Amnesty International Report 2009 - Guatemala
|Publication Date||28 May 2009|
|Cite as||Amnesty International, Amnesty International Report 2009 - Guatemala, 28 May 2009, available at: http://www.refworld.org/docid/4a1fade8c.html [accessed 29 July 2015]|
Head of state and government: Álvaro Colom Caballeros (replaced Óscar Berger Perdomo in January)
Death penalty: retentionist
Population: 13.7 million
Life expectancy: 69.7 years
Under-5 mortality (m/f): 44/33 per 1,000
Adult literacy: 69.1 per cent
Human rights defenders continued to face threats, harassment and attacks. The government failed to fulfil its commitment to release previously classified military documents that could assist the prosecution of those responsible for committing grave human rights violations during the internal armed conflict (1960-1996). Little improvement was seen in public security.
In September, hidden listening devices were found in the President's office and private residence. The heads of the two agencies responsible for providing the President with security and intelligence resigned. Arrest warrants were subsequently issued. At the end of the year, one was under house arrest; the other was being sought by the police.
The UN-sponsored International Commission Against Impunity in Guatemala completed its first year of operations, reporting that it was assisting in the prosecution of two cases and investigating another 15.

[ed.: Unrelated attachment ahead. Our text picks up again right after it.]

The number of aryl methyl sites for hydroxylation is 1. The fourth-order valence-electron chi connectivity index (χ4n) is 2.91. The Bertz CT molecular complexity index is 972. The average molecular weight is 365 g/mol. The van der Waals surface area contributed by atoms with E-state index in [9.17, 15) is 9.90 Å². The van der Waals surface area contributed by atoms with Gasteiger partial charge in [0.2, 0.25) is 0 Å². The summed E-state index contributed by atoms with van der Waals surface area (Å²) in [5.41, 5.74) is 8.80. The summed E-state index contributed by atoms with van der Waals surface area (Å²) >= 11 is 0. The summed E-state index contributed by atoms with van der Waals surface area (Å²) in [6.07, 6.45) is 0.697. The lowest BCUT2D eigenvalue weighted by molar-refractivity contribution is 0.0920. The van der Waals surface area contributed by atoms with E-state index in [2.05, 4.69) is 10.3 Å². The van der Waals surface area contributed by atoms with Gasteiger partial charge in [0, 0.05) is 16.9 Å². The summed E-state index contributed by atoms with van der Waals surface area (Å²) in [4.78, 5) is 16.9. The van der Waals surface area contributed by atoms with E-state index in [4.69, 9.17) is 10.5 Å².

Land disputes – forced evictions
In February, the police arrested rural activist Ramiro Choc in the context of land disputes in the area of Izabal, on the Atlantic coast. Communities protesting against his arrest retaliated by holding four Belgian tourists. However, police action connected to the incident resulted in the death of rural worker Mario Caal. An investigation by the Guatemalan Human Rights Ombudsman's Office alleged that Mario Caal had been extrajudicially executed.
Police recorded 22 forced evictions during the year.
Human rights defenders
Local human rights organizations reported scores of attacks against human rights defenders, in which a few human rights defenders were killed.
In July, Antonio Morales was shot dead. His body was found in the street in his home town of Tixel, Huehuetenango department. He was a member of a local community development committee which had been seeking to reclaim land for the community, and was active in rural workers and Indigenous rights campaigns. He had reported receiving threats one week before his killing.
Several trade unionists were killed during the year.
In March, two armed men shot Miguel Ángel Ramírez Enríquez, one of the founders of the Union of Banana Workers of the South (Sindicato de Trabajadores Bananeros del Sur, SITRABANSUR), as he was returning home. He died later in hospital. His relatives stated that he had received death threats and been pressured to stop his trade union activities.
Police and security forces